This blog is in many respects a mea culpa, an acknowledgement of a personal growth opportunity. In the past, I’ve frequently been challenged to accept help. I’m stubborn and don’t take direction well (where is the lien between self-awareness and programming one’s self?); these are traits that propelled me into self-employment and have served me well as an entrepreneur.
Yes, there can be a thin line between “offering help” and implied criticism/controlling behavior particularly when help has not been requested and/or relates more to a chosen style or method than true effectiveness. The implicit message can be “you lack the ability to help yourself” so let me do it for you and at the extreme can be a method of creating co-dependency or undermining independence.
Yet most of the time a willingness to ask for and accept help is an indication of a healthy personality, not a sign of weakness. There is a natural dynamic of give and take to life; to be all that we can be as individuals and as a society, we must willing to be open to others and allow them to be open to us. When we make a practice of refusing assistance, we cut ourselves off from others and shut down potential opportunities for meaningful interaction, learning and growth.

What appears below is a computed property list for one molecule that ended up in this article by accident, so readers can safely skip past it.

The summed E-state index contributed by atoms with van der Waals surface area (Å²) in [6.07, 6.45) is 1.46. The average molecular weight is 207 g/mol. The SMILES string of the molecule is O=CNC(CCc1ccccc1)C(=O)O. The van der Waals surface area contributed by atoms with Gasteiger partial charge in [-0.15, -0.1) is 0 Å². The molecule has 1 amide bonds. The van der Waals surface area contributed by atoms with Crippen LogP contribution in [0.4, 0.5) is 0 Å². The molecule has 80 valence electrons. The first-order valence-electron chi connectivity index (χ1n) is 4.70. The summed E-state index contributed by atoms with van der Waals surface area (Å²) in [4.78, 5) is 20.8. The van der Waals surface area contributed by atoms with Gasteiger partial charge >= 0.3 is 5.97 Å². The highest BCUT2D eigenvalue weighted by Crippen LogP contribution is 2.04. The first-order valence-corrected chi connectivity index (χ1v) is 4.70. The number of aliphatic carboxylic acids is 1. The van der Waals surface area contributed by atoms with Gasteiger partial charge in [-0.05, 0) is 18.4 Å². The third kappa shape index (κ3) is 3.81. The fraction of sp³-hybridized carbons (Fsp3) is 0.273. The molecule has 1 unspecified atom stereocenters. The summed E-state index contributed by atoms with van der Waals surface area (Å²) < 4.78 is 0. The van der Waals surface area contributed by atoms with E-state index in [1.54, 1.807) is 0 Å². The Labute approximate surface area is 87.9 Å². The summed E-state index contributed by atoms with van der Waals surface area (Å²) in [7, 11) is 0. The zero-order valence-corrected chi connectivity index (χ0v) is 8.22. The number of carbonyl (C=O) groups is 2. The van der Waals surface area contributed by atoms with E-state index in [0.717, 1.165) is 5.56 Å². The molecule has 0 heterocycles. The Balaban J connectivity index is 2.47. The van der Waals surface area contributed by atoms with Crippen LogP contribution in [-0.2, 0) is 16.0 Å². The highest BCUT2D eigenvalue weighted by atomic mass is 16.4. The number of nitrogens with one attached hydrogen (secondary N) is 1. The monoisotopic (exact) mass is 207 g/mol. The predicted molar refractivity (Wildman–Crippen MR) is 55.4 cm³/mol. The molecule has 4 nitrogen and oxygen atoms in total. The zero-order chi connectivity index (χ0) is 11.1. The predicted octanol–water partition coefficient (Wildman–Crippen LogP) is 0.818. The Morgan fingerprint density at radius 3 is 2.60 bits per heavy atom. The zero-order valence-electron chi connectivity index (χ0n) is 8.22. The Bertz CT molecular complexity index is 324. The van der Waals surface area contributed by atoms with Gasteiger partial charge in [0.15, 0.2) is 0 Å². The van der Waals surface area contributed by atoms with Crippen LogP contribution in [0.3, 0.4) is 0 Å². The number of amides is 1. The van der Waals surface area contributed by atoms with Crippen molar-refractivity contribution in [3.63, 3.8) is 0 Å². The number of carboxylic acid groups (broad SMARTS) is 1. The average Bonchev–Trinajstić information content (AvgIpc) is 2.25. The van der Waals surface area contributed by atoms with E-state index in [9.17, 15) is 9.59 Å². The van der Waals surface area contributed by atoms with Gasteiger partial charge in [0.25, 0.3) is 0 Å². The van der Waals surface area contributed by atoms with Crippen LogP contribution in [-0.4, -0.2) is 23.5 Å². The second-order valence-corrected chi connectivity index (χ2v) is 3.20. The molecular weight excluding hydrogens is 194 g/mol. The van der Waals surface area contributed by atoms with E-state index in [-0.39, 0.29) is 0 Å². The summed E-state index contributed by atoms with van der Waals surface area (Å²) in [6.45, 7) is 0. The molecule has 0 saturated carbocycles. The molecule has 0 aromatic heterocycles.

“Accepting help doesn’t have to mean giving up control.” – Sarah Dessen, b. 1970, novelist
“Accepting help is its own kind of strength.” – Kiera Cass, ‘The Selection’, b. 1981
“Sometimes accepting help is harder than offering it.” – Star Wars, The Clone Wars
“For some reason for me, and a lot of people, it’s so hard to accept help even when it’s from your closest friends.” – Jenna Morasca, b. 1981, actress, swimsuit model, reality TV contestant, million-dollar grand prize winner in 2003
As always, I share what I most want and need to learn. – Nathan S. Collier